Chapelle des Beaux-Arts de Paris
November 5 – December 5, 2015
Saatchi Gallery London
November 18 – December 13, 2015
Christophe Gin spent five months exploring the landscapes of Guiana, from border regions to the most remote Amerindian villages, where soldiers mingle with gold prospectors and exploited immigrant workers, and where local population is forced to integrate republican concepts. His photography bears witness to the reality of life in a land full of contrasts, far from the caricatures often presented through the mainstream press.
„Guiana is France’s most vast region, in which the Guiana Space Centre co-exists with an immense area of forest. In principle, this part of the Republic is subject to the same laws as those of the metropolis. However, a combination of factors (an uncontrollable equatorial forest, a gold rush descending into the tropical Far-West, foreign nationals reduced to criminality, and an American-Indian population forced to adapt to a system of republicanism) transform this part of the Republic into a place of lawlessness..
When viewed from the metropolis, this hellish cliché is that most often associated with this French department, and unfortunately it is very easy to reduce Guiana to this caricature.
After having worked in the region for the past fifteen years, I see Guiana more like a mosaic of exceptional places, often governed by codes and laws that are right for them. In this context French law, rights and customs remain somewhat illusory.“ (Christophe Gin)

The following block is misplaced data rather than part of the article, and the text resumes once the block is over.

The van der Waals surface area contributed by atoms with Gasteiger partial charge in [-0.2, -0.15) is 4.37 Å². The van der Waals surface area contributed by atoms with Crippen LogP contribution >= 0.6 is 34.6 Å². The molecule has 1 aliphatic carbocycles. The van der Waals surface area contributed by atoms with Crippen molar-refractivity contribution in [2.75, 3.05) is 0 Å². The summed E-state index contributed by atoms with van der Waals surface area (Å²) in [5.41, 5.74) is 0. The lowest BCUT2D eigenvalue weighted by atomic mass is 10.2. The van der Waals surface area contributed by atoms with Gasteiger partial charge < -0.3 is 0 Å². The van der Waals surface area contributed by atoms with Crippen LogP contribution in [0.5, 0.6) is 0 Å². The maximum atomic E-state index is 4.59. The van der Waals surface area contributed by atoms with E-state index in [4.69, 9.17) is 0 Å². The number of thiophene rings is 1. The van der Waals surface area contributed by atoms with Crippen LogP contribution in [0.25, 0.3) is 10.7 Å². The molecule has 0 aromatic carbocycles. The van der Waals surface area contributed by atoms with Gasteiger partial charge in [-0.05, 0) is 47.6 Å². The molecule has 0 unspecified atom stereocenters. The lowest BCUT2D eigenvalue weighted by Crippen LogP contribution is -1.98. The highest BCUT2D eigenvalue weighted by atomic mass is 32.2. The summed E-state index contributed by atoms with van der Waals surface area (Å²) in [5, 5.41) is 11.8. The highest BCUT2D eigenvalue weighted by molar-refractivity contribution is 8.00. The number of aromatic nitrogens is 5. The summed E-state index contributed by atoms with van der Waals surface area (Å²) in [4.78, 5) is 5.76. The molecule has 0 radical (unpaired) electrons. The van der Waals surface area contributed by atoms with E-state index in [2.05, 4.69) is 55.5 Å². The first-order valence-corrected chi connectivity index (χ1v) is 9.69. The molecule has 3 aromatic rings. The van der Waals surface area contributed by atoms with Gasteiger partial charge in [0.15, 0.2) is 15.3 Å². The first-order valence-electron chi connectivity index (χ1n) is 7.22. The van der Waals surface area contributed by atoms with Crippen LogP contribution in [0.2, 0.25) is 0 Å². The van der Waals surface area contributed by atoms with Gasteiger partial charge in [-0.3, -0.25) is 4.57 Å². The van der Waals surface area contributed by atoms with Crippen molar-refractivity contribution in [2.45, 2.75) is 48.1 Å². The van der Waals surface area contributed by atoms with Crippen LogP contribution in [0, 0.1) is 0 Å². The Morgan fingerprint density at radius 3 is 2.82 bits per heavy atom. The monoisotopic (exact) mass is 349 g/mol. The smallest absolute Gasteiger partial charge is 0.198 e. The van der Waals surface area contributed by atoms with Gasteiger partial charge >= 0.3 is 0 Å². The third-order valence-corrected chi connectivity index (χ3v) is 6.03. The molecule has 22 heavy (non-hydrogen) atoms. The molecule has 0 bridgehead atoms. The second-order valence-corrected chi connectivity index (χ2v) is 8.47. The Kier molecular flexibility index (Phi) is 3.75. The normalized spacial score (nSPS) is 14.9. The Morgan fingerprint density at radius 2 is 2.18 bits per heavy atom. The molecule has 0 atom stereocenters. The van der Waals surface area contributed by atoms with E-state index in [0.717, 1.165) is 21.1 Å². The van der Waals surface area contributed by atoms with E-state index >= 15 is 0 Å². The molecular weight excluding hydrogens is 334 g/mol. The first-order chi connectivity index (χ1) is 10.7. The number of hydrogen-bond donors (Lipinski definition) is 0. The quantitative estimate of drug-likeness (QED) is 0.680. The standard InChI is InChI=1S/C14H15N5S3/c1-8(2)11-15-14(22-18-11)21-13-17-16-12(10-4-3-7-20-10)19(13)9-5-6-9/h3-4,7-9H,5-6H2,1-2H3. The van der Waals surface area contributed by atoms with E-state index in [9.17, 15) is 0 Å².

Christophe Gin (b. 1965 in Nevers France), a self-taught photographer, started his career in the early 1990s, with the photo report Nathalie conduite de pauvreté (Nathalie: Conduct of Poverty, 1994-2001). In 2001 Gin explored French Guiana for the first time. Encountering and understanding this society later took the photographer to Brazil, Colombia, Bolivia and Suriname. His work has been the subject of numerous international exhibitions.
2014 Christophe Gin was chosen as the 6th laureate of the Carmignac Photojournalism Award, which aims to support and promote works of investigative photojournalism documenting areas often underrepresented in mainstream news coverage.
Christophe Deloire is director-general of Reporters Without Borders.
Editor: Carmignac Gestion Photojournalism Award
Authors: Christophe Deloire, Christophe Gin
Artists: Christophe Gin
30,5 x 28 cm
120 pages and text leaflet
58 duotone ills.